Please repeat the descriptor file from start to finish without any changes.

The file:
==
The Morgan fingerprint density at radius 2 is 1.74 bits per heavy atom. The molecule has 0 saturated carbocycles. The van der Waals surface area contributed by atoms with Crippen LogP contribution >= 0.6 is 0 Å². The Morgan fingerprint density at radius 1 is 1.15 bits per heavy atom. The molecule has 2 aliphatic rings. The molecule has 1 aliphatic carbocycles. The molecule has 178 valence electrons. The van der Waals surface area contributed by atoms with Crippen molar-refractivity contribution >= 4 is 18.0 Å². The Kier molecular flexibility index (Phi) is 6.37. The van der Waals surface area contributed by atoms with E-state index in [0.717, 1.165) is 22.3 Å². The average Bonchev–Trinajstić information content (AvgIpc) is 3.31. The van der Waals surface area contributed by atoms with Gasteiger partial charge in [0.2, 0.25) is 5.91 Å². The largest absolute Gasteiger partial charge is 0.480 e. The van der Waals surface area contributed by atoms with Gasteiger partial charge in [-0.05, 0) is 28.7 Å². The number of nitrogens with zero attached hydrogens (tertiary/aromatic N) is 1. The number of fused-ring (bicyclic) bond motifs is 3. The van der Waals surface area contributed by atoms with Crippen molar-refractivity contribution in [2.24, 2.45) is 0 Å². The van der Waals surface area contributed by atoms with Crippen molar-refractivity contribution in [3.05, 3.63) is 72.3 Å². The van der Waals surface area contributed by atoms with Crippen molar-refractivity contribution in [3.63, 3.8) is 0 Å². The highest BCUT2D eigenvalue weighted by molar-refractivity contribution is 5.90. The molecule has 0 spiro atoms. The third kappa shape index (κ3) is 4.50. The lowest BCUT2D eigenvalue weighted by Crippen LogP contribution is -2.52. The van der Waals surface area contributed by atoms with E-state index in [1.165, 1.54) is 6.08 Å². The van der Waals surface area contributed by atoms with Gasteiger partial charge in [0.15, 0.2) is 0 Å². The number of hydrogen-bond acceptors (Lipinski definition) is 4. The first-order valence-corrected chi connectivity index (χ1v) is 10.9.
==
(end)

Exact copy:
The Morgan fingerprint density at radius 2 is 1.74 bits per heavy atom. The molecule has 0 saturated carbocycles. The van der Waals surface area contributed by atoms with Crippen LogP contribution >= 0.6 is 0 Å². The Morgan fingerprint density at radius 1 is 1.15 bits per heavy atom. The molecule has 2 aliphatic rings. The molecule has 1 aliphatic carbocycles. The molecule has 178 valence electrons. The van der Waals surface area contributed by atoms with Crippen molar-refractivity contribution >= 4 is 18.0 Å². The Kier molecular flexibility index (Phi) is 6.37. The van der Waals surface area contributed by atoms with E-state index in [0.717, 1.165) is 22.3 Å². The average Bonchev–Trinajstić information content (AvgIpc) is 3.31. The van der Waals surface area contributed by atoms with Gasteiger partial charge in [0.2, 0.25) is 5.91 Å². The largest absolute Gasteiger partial charge is 0.480 e. The van der Waals surface area contributed by atoms with Gasteiger partial charge in [-0.05, 0) is 28.7 Å². The number of nitrogens with zero attached hydrogens (tertiary/aromatic N) is 1. The number of fused-ring (bicyclic) bond motifs is 3. The van der Waals surface area contributed by atoms with Crippen molar-refractivity contribution in [2.24, 2.45) is 0 Å². The van der Waals surface area contributed by atoms with Crippen molar-refractivity contribution in [3.05, 3.63) is 72.3 Å². The van der Waals surface area contributed by atoms with Crippen molar-refractivity contribution in [3.63, 3.8) is 0 Å². The highest BCUT2D eigenvalue weighted by molar-refractivity contribution is 5.90. The molecule has 0 spiro atoms. The third kappa shape index (κ3) is 4.50. The lowest BCUT2D eigenvalue weighted by Crippen LogP contribution is -2.52. The van der Waals surface area contributed by atoms with E-state index in [1.165, 1.54) is 6.08 Å². The van der Waals surface area contributed by atoms with Gasteiger partial charge in [0.15, 0.2) is 0 Å². The number of hydrogen-bond acceptors (Lipinski definition) is 4. The first-order valence-corrected chi connectivity index (χ1v) is 10.9.